Sustainable Campus

Reducing the Impact of Our Operations

As a rapidly growing University with over 14,000 students and 1,500 staff, we know that our activities will have an impact on the environment. This is why we’re working to reduce the negative impact of our operations, whilst also finding opportunities to make a positive impact.

In 2019/20, the University was directly responsible for 5753 tonnes of carbon emissions, a 34% reduction from our baseline year of 2009/10. The most significant contributor to the University’s carbon footprint is the use of energy in our buildings. In 2019/20, this accounted for 48% of our total carbon emissions (CO2e).

Our Sustainability team, based in the Estates Department, is working hard to reduce energy consumption and utilise our estate as a resource to improve biodiversity and support environmental sustainability projects. This team supports the University to maintain the internationally recognised ISO14001 standard for Environmental Management, the ISO5001 standard for Energy Management, and the EcoCampus Platinum award.

Key achievements in 2019/20:

  • Reduction in carbon emissions by 34% from 2009/10 to 2019/20.

  • Achievement of ISO14001 certification and EcoCampus Platinum accreditation for environmental management.

  • Collaboration with course leaders on ‘live sustainability briefs’ for students. These are used as living lab examples of environmental management on the University estate.

  • Sustainability integrated within governance and decision-making by including a section on ‘impact on environmental sustainability’ within decision-making papers for the Senior Leadership Team and the University’s Board of Governors.

  • The Staff Sustainability Advocate network was expanded to include a total of 54 staff members, who have access to engagement resources, a regular newsletter, quarterly meetings, and ongoing support.

  • Joined the national Hedgehog Friendly Campus campaign, achieving the Bronze Award in January 2019 and Silver Award in March 2020.

  • Carbon Management Fund capital project delivered to achieve energy savings, including lighting upgrades and energy efficiency works to the Library.

Case Study: Lincoln Medical School

The Lincoln Medical School Building, completed in 2021, is the most sustainable building across the University's estate, featuring solar panels on the roof and front of the building. It also features a 'living wall', consisting of 15 varieties of plants. Living walls can help insulate buildings, aid biodiversity locally, and benefit the mental health of staff and students. The landscaping around the building has been reseeded with grass seed and wildflowers, which, once established, will support our campus wildlife, including birds, bees, and small mammals such as hedgehogs.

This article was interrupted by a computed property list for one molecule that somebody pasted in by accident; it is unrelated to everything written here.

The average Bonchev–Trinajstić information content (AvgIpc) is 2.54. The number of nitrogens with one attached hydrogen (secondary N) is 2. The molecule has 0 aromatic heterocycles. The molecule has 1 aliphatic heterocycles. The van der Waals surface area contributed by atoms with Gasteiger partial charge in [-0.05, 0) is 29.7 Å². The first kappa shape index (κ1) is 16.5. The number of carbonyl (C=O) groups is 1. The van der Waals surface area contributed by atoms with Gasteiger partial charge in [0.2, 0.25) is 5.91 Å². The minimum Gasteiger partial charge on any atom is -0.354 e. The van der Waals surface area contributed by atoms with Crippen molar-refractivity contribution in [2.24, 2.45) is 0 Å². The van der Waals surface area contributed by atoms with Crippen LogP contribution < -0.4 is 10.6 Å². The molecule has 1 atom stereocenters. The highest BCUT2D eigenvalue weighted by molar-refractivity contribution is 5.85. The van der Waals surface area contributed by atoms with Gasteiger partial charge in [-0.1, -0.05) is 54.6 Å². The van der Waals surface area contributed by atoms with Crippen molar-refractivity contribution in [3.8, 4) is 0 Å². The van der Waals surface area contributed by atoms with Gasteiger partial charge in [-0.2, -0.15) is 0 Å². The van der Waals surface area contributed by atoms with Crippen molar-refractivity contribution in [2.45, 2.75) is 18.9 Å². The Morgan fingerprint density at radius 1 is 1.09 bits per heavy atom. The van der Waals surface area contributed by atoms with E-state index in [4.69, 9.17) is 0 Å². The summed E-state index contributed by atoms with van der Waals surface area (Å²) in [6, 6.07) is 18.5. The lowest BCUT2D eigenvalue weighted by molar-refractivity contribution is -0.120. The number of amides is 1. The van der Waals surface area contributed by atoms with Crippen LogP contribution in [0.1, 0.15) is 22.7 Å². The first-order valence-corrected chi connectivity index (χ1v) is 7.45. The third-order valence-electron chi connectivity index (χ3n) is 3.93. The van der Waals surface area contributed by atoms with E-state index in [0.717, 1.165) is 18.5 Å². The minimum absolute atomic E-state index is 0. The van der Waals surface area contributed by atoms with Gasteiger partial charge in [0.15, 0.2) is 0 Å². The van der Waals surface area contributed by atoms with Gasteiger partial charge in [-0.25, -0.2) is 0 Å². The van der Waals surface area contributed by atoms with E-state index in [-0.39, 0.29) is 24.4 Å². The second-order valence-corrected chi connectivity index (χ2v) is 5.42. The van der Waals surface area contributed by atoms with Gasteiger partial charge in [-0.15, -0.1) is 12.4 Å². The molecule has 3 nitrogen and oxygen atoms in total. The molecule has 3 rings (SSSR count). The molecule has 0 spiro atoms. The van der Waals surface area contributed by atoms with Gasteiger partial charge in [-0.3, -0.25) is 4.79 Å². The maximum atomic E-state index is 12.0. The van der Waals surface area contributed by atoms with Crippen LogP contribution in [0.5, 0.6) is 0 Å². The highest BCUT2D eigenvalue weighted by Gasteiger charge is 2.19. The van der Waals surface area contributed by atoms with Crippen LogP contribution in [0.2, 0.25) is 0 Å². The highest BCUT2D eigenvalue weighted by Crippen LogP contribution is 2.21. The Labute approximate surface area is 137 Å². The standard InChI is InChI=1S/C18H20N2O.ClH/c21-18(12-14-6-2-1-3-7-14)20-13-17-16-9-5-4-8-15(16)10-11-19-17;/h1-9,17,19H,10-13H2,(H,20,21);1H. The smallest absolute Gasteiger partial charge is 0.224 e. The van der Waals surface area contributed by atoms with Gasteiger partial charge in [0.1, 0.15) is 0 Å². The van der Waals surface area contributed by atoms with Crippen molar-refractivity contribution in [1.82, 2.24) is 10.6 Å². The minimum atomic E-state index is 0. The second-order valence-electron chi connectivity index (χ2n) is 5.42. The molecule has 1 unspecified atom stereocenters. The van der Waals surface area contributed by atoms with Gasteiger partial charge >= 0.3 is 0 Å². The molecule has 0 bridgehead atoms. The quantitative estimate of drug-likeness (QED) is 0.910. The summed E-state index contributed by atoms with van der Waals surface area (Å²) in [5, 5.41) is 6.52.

The building has been extensively energy modelled to ensure that the equipment running the heating, cooling, and ventilation takes into account how our university buildings are used. This includes seasonal changes such as term time teaching, maximising natural ventilation to reduce the requirement of mechanical ventilation. Daylight dimming is also in place in many areas of the lighting across the building when natural daylight levels are high enough, the lighting inside the building will adjust to suit or switch off altogether.

The building is also fully run on electricity as the grid is naturally being de-carbonised. The building is extensively energy metered and our Estates team have support from a consultant for the next 3 years in monitoring the energy use in spaces and working with the building users to improve this where possible.

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The exterior of the Lincoln Medical School Building


Green Spaces on Campus

The University of Lincoln is split over three campuses; our Brayford Pool Campus in Lincoln, our Riseholme Campus just north of the city, and our Holbeach Campus in the south of the county. Our Riseholme Campus is set in the countryside with grounds that have established woodland and wildlife.

There are a variety of green space specific projects ongoing at our city centre Brayford campus at present, including a kitchen garden, herb garden, urban bee garden, a hedgehog friendly campus campaign, the Joseph Banks Laboratories Wildflower Meadow, and the Observation Hive.

You can find out more about these spaces and the specific projects on our Estates website.

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Gardens at Riseholme Campus


The Lincoln Swan Project

Mute swans are an important symbol of the city of Lincoln, dating back to the rebuilding of Lincoln Cathedral in 1185. Historically, large juvenile groups would over-winter on the Brayford, but recent surveys suggest that these numbers are declining. Many environmental factors may drive this apparent decline, such as a decreased food availability, aggression between swans for territory, or fishing lines or lead weights in the waterways.

In 2017 we started a programme of colour ringing swans on the waterways in and around Lincoln, funded by the University of Lincoln and with assistance from the Wildfowl and Wetlands Trust and the Yorkshire Swan and Wildlife Rescue Hospital. We have now ringed over 200 swans in and around Lincoln and are starting to get some great data on resightings.

In 2020, we developed a community science project using a phone App to allow members of the public to register with the project and submit their swan sightings.

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A mute swan swimming in the Brayford Pool


Lincoln Cathedral seen through trees

Sustainable Lincoln

Explore Visit Lincoln's top tips for living eco-friendly and find out more about what the city of Lincoln and its businesses are doing to reduce their carbon footprint.